I was a moony kid. At the tender age of six or seven, I’d be found under a tree, looking through the branches at the clouds in some deep daze it took 85 mom-shouted
“DEBORAHS!” to shake me out of. I read books while I walked to school, inadvertently wandering off the curb and into oncoming traffic more times then is normal even for a moony kid. As other children played hide and seek outside, I scribbled in a journal to the melodius tunes of Barry Manilow or the Carpenters. I loved playing, I did, but it’s just that I liked daydreaming more. My imagination ruled me. I fretted and fussed over phantom diseases, made my neighbors criminals or super spies, and entertained as the feisty Barbara Badump, one-half of the infamous “Badump Sisters,” that traveled the world performing interpretative dance routines to Abba — all in my mind.
You should have seen me perform the Fame soundtrack on roller skates to a sold-out amphitheater positively packed to the gills with crabgrass and cottontails.
What wondrous times.
All this thinking and mooning and reading and clumsily performing (think two left feet) led to a certain…um, reputation. I was a dork. Class A. DORK. My pensive, booky image was not helped in the least when I had to get glasses in the fourth grade. That’s when the word, “nerd” really attached to me but good. “There’s Deb! Walking home from the library with 89 books crammed under her chin!” or “Here she comes! Let’s see if she trips into the highway on the way over!”
Don’t get me wrong. I had friends and stuff. I loved school (this isn’t helping my case, is it?) and never lacked for social interaction. It’s just that I was left of center when compared to other kids my age. Luckily, I managed to seek out other left of centers (and even found the second half of the Badump Sister duo). My childhood glowed with made-up adventures of the goony kind. Nerds rule.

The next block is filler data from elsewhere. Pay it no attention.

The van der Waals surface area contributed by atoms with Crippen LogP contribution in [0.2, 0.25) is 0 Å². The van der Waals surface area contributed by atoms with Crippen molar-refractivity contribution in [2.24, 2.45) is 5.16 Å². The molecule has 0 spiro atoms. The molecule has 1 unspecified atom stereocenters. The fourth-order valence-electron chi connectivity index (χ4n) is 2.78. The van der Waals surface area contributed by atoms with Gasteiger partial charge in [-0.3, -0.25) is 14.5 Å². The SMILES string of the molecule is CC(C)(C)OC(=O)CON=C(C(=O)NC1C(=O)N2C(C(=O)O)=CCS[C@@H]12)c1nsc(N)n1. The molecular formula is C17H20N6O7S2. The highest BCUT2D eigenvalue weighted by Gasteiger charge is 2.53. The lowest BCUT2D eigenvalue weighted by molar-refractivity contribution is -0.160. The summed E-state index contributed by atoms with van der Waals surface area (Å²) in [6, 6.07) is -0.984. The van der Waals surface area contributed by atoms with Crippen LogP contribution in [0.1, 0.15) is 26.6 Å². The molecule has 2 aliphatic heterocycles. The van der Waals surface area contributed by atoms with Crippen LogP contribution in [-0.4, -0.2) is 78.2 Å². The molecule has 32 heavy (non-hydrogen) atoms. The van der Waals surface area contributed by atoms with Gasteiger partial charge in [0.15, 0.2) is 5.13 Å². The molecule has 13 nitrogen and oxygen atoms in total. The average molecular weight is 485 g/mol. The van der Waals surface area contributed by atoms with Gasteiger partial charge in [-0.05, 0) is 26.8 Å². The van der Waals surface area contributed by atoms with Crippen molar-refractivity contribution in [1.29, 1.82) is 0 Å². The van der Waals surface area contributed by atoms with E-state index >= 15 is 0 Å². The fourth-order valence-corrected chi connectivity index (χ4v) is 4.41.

So time went on. Eventually, I decided I wanted to try out for cheerleading. As a CLASS A DORK, I participated in everything, EVERYTHING in school and because the newspaper, yearbook, chorus, softball, babysitting club, forensics team, and Badump Sister Tour (always in progress) weren’t enough, I figured I should add something else to my queue of activities. The thing was…well…I wasn’t too good at most of the things I did. I just did them anyway. Such was the case with cheerleading. Except with cheerleading, you had to try out. And if people didn’t think you were good, well…you didn’t make the squad.
Here is where clumsy nerds DO NOT RULE.
I auditioned year after year after year…and never made it. No duh, I know, with the two left feet and the being a dork and the moonishness, but still I practiced. From fifth grade straight through to eighth, I recruited cheery friends to jump, split and cartwheel with me in my front yard. I tried to dance to music. I yearned to get the beat. I wanted to be a cheerleader, dammit. Really, really bad.
When it became clear that it just wasn’t gonna happen, I began to get an inkling that maybe I wasn’t going to be like the people I (at the time) really wanted to be like. My hands? Too full of books. My eyes? Too covered with glasses. My hair? Too thin for ponytails. My jump and jive? Not jump and jivey enough. My rhythm? Non-existent.
So no cheerleading for me.
And that’s the first time I remember time I remember feeling like a big ole square peg with rectangular corners and cube-like edges.
I still feel kind of square sometimes.
But now? I’m proud to be a peg.
And if you’re a peg, be proud too. And if you’re round, be proud. Same with octangular, trapezoidal, and cylindrical.
Even if you’ll never be a cheerleader.
Even if you are.
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